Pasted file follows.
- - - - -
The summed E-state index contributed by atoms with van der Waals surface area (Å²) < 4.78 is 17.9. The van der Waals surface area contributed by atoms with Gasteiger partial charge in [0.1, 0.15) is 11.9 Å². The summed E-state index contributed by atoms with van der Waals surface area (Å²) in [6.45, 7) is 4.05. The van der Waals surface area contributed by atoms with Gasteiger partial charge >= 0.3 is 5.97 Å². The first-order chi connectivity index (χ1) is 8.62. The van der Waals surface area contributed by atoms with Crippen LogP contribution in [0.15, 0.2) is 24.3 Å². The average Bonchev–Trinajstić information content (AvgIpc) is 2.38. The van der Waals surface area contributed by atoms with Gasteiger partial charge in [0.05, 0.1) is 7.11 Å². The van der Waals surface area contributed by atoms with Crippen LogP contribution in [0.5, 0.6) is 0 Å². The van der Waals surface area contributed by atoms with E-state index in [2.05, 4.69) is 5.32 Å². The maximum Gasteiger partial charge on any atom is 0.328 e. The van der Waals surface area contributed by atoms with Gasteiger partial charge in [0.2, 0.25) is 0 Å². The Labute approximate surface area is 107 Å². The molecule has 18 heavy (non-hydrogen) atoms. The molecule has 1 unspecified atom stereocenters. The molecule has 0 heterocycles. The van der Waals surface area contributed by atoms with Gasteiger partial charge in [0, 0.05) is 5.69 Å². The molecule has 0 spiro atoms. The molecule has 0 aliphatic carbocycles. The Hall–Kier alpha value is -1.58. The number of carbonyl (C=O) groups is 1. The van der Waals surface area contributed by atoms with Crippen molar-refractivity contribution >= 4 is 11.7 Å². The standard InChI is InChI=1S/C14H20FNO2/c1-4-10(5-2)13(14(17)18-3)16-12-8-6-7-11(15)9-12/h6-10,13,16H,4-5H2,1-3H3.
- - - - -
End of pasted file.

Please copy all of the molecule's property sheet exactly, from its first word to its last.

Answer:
The summed E-state index contributed by atoms with van der Waals surface area (Å²) < 4.78 is 17.9. The van der Waals surface area contributed by atoms with Gasteiger partial charge in [0.1, 0.15) is 11.9 Å². The summed E-state index contributed by atoms with van der Waals surface area (Å²) in [6.45, 7) is 4.05. The van der Waals surface area contributed by atoms with Gasteiger partial charge >= 0.3 is 5.97 Å². The first-order chi connectivity index (χ1) is 8.62. The van der Waals surface area contributed by atoms with Crippen LogP contribution in [0.15, 0.2) is 24.3 Å². The average Bonchev–Trinajstić information content (AvgIpc) is 2.38. The van der Waals surface area contributed by atoms with Gasteiger partial charge in [0.05, 0.1) is 7.11 Å². The van der Waals surface area contributed by atoms with Crippen LogP contribution in [0.5, 0.6) is 0 Å². The van der Waals surface area contributed by atoms with E-state index in [2.05, 4.69) is 5.32 Å². The maximum Gasteiger partial charge on any atom is 0.328 e. The van der Waals surface area contributed by atoms with Gasteiger partial charge in [0.2, 0.25) is 0 Å². The Labute approximate surface area is 107 Å². The molecule has 18 heavy (non-hydrogen) atoms. The molecule has 1 unspecified atom stereocenters. The molecule has 0 heterocycles. The van der Waals surface area contributed by atoms with Gasteiger partial charge in [0, 0.05) is 5.69 Å². The molecule has 0 spiro atoms. The molecule has 0 aliphatic carbocycles. The Hall–Kier alpha value is -1.58. The number of carbonyl (C=O) groups is 1. The van der Waals surface area contributed by atoms with Crippen molar-refractivity contribution >= 4 is 11.7 Å². The standard InChI is InChI=1S/C14H20FNO2/c1-4-10(5-2)13(14(17)18-3)16-12-8-6-7-11(15)9-12/h6-10,13,16H,4-5H2,1-3H3.